Page:VCH Warwickshire 1.djvu/53

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GEOLOGY Rollwright or Rollerich Stones, are masses of one of the higher Inferior Oolite limestones distinguished as the Chipping Norton Limestone. 1 The county boundary just includes areas of the Northampton Sands south and east of Long Compton, near Whichford and near Epwell ; and there are several small outliers in the same neighbourhood. According to Professor Judd, the beds forming these tracts consist of limestone, sands and ironstones. In the outlier west of Whichford, beds of white freestone are underlain by sands. 2 The higher clayey and calcareous beds of the Great Oolite just enter the county in a long faulted strip east of Whichford, and again as an outlier, partly let down by faults, to the east of Compton Winyate. At Traitor's Ford east of Whichford the beds consist of marly limestone and oolite ; while east of Compton Winyate they are very similar. 3 The lowest beds usually consist of clay with Osfrea and Gervillia, and may represent the Upper Estuarine Series of the midland counties. PLEISTOCENE AND RECENT The deposits in our district which next succeed to those last described are certain irregular patches of sand, gravel, and stony clay which lie sporadically over the edges and fill up hollows in the surface of the older rocks. They belong to a time so long subsequent to the formation of the Oolitic beds that during the interval the Upper Jurassic rocks and some of the Cretaceous were not only deposited to the thick- ness of several thousand feet over a slowly sinking sea bottom, but were subsequently by gradual upheavals of the earth crust raised above the sea-level and worn down by rain and rivers to a surface configuration much the same as obtains at the present time. Over the irregular land surface so produced were strewn the glacial deposits or Drift, the pro- ducts of glaciers and ice-sheets which at this time spread over much of the northern hemisphere. By the combined influence of astronomical causes and geographical changes the temperature had become reduced ; the moisture falling on the earth's surface accumulated as snow ; the separate tracts of permanent snow invaded the intermediate ground till at the maximum much of the northern hemisphere was buried under a thick pall of ice, which over Britain extended as far south as the valley of the Thames. As has been shown by the researches of local glaciologists notably Dr. Crosskey, D. Mackintosh, and Mr. W. J. Harrison the Midlands were the meeting-place of three great glaciers; 4 one descended from the Arenig mountains in north Wales and entered our district by way of the Vale of Llangollen and the plain of Shropshire, scattering blocks of Arenig rocks about the country between Birmingham and Bromsgrove. The second or Irish Sea Glacier was made up of confluent ice-flows from the 1 H. B. Woodward, op. cit. pp. 151-2.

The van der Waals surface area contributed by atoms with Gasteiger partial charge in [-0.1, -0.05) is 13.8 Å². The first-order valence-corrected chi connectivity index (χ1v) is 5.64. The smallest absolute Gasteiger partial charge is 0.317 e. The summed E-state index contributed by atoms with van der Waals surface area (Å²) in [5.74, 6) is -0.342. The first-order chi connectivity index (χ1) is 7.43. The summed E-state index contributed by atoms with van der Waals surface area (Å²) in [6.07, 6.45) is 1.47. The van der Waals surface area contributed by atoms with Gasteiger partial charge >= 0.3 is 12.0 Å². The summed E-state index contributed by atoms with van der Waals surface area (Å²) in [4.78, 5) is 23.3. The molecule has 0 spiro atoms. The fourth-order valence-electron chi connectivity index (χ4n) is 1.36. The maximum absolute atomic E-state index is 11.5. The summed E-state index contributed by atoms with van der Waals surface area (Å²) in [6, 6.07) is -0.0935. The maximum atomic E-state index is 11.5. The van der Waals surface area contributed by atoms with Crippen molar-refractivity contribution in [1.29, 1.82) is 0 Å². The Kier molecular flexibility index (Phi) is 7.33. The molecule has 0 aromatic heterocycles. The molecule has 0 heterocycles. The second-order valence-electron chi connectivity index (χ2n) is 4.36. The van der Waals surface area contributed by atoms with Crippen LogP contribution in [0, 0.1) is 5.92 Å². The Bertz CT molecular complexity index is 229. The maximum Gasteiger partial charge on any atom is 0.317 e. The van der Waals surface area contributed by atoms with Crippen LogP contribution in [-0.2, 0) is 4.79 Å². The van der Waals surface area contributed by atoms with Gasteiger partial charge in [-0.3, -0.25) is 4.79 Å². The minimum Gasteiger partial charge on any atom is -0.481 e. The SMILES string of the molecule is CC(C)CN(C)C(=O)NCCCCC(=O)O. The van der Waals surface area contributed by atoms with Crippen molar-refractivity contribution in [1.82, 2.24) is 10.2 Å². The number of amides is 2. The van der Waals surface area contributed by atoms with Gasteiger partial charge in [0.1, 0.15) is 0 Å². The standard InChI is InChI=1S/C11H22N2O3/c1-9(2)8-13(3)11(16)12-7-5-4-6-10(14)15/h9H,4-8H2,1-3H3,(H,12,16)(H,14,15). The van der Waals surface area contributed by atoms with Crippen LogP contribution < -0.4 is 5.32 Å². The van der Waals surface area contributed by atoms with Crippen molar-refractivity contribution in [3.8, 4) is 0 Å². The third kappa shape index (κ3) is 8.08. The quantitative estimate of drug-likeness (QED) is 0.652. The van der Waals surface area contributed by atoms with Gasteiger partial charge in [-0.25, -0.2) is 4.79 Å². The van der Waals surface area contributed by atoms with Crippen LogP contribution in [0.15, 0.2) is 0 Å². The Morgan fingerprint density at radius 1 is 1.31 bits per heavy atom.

• H. B. Woodward, op. cit. p. 156. 3 H. B. Woodward, op. cit. pp. 333, 335.

4 For an excellent summary on the Glacial Geology of the Birmingham District see W. J. Harrison, Proc. Geol. Assoc. xv. (1898), 400. 23